While the mustard-yellow hue of the Animas River is fading, leading toxicologists say there could be health effects for many years to come from heavy metals such as lead and mercury that spilled into the water.
“This is a real mess,” said Max Costa, chair of the department of environmental medicine at New York University School of Medicine. “These levels are shocking.”
Exposure to high levels of these metals can cause an array of health problems from cancer to kidney disease to developmental problems in children.
“Oh my God! Look at the lead!” said Joseph Landolph, a toxicologist at the University of Southern California, pointing to a lead level in the Animas River nearly 12,000 times higher than the acceptable level set by the Environmental Protection Agency.
According to sampling done by the EPA on various points along the Animas River Wednesday and Thursday last week, levels of lead, arsenic, beryllium, cadmium and mercury were extremely high compared with acceptable levels set by the agency, which are technically called “maximum contaminant levels” or “action levels for treatment.”
One of the samples of mercury was nearly 10 times higher than the EPA acceptable levels. Samples of beryllium and cadmium were 33 times higher, and one of the arsenic levels was more than 800 times higher.
‘A major, major problem’
“This is a major, major problem,” said Jonathan Freedman, a toxicologist at the University of Louisville, who until recently worked as an investigator at the National Institute of Environmental Health Sciences, a part of the National Institutes of Health.
Typically it takes years or even decades for health problems from metals to develop.
Spokespersons for the EPA did not respond to emails Monday regarding the levels.
The mayor of Durango, Colorado, said experts from the agency were “noncommittal” about the health effects of the contamination during a community meeting Sunday night.
“There was no good discussion of what these levels mean, and that’s what’s frustrating. I’m a fairly smart guy, and I walked away without having answers,” said Dean Brookie. “It wasn’t a great confidence builder.”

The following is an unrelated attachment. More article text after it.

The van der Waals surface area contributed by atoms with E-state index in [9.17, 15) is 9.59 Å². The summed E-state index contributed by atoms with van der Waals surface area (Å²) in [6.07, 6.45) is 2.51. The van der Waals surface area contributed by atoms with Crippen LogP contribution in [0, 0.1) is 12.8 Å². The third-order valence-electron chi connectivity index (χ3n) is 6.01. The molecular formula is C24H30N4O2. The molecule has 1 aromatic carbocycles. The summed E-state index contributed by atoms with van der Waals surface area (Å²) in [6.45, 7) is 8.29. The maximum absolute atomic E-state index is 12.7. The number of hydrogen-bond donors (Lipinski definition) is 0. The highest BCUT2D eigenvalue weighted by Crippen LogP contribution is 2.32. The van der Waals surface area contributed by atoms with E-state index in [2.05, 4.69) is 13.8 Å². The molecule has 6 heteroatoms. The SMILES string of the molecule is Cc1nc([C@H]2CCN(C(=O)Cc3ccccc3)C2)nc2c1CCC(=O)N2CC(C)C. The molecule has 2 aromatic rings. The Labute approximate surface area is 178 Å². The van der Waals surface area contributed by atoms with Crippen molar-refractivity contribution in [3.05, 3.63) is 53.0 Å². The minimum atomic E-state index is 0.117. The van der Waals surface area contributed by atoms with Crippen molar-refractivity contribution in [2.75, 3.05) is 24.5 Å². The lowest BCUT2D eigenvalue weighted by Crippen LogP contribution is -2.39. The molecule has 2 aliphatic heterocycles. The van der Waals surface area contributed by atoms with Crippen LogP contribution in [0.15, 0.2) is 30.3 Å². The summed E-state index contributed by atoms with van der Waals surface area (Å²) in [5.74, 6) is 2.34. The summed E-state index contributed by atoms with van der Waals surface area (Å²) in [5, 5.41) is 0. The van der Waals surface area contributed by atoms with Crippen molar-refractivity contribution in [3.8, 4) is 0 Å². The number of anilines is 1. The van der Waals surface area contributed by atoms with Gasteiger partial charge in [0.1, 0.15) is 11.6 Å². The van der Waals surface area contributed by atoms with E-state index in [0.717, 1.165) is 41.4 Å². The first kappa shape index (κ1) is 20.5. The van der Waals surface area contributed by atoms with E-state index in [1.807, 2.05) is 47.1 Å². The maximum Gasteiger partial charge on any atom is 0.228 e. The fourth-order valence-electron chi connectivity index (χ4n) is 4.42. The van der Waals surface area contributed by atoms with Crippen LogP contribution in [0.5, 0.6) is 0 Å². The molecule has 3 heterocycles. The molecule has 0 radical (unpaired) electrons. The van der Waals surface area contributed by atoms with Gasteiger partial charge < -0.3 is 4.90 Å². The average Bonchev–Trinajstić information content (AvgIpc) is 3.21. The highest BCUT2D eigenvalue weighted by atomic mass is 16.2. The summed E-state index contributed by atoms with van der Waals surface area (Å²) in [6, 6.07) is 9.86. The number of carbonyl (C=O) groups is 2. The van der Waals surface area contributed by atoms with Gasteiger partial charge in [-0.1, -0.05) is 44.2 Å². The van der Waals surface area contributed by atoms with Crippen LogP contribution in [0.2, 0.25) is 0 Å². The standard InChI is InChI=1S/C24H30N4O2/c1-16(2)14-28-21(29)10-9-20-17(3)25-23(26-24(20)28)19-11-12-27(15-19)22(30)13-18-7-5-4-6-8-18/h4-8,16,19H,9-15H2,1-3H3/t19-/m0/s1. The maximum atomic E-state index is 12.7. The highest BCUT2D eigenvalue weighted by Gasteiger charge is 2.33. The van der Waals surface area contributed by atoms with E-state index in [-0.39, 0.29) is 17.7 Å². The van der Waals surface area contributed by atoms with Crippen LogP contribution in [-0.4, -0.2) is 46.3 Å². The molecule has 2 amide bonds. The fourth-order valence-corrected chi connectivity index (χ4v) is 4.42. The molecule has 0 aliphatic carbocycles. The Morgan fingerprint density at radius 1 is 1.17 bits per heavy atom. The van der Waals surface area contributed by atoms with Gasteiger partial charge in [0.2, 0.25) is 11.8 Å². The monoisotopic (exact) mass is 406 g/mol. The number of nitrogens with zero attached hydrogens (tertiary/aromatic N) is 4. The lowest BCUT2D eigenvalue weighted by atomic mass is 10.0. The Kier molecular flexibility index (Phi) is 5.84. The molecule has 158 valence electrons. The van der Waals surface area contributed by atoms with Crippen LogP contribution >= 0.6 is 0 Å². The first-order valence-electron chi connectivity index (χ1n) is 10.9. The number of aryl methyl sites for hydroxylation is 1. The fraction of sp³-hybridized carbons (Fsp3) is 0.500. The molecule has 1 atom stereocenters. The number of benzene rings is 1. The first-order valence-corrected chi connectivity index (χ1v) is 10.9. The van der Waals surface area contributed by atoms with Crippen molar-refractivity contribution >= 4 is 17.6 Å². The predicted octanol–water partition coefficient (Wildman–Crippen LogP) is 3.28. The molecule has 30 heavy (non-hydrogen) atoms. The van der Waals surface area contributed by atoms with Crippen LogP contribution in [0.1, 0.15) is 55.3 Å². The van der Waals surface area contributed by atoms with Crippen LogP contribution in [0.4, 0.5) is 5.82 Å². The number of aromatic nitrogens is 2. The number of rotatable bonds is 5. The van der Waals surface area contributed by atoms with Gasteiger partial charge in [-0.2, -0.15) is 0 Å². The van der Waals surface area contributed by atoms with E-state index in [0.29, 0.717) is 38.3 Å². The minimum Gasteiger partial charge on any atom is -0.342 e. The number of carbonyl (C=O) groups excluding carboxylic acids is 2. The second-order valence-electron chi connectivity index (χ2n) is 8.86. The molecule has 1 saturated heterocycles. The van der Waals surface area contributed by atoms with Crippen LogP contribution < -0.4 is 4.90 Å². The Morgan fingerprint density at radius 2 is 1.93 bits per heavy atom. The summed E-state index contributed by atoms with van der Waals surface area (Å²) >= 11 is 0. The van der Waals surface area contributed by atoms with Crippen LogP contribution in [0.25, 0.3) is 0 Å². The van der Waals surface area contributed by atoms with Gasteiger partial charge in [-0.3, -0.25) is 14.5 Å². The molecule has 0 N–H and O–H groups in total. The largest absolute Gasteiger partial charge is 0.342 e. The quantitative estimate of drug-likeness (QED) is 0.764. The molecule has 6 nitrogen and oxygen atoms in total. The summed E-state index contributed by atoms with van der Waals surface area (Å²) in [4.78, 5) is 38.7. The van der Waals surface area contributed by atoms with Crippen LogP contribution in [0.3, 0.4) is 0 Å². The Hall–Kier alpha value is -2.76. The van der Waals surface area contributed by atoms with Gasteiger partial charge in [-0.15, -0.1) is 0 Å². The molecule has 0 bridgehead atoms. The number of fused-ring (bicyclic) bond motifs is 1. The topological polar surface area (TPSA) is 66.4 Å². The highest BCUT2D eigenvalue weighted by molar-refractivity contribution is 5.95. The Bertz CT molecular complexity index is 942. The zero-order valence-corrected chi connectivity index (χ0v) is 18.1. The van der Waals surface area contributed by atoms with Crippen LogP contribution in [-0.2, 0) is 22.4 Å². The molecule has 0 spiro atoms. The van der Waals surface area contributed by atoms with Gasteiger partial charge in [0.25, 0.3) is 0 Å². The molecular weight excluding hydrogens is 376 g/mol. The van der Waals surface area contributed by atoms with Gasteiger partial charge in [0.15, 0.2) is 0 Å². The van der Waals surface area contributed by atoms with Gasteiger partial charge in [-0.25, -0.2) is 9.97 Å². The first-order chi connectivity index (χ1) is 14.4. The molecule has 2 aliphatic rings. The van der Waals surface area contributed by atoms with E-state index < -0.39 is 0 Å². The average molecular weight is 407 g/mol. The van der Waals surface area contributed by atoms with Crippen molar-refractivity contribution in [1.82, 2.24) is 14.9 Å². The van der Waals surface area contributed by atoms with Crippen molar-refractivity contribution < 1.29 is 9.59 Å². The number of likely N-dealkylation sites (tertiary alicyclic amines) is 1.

According to the EPA, Wednesday’s spill caused a spike in these metal concentrations, but levels “began to return to pre-event conditions” by Thursday.
However, according to the EPA’s own data, there were still very high levels of metals on Thursday. A lead sample was more than 300 times higher than the EPA acceptable level, for example, and an arsenic sample tested 26 times the acceptable level.
EPA spokespersons did not respond to emails Monday asking how many residents rely on the Animas River for their drinking water and how many farms use the water for irrigation.
Cadmium is a particular concern for crops, Costa said, as it’s readily absorbed.
“Of all the toxic metals, it goes into plants like crazy,” he said.
It’s also not clear what the levels of these metals would have been once they reached the input point for drinking water systems and whether the systems cut off their connection to the river water in time to avoid the contaminants.
One thing, however, is for sure: these metals don’t disappear. Even if they go down to low levels in the water, they could likely be in the sediment and could be kicked up into the water at any time.
“This was such a horrible accident,” Landolph said. “I served on the EPA scientific advisory board, and I have the utmost respect for the agency. I wish them godspeed in cleaning it up and containing it.”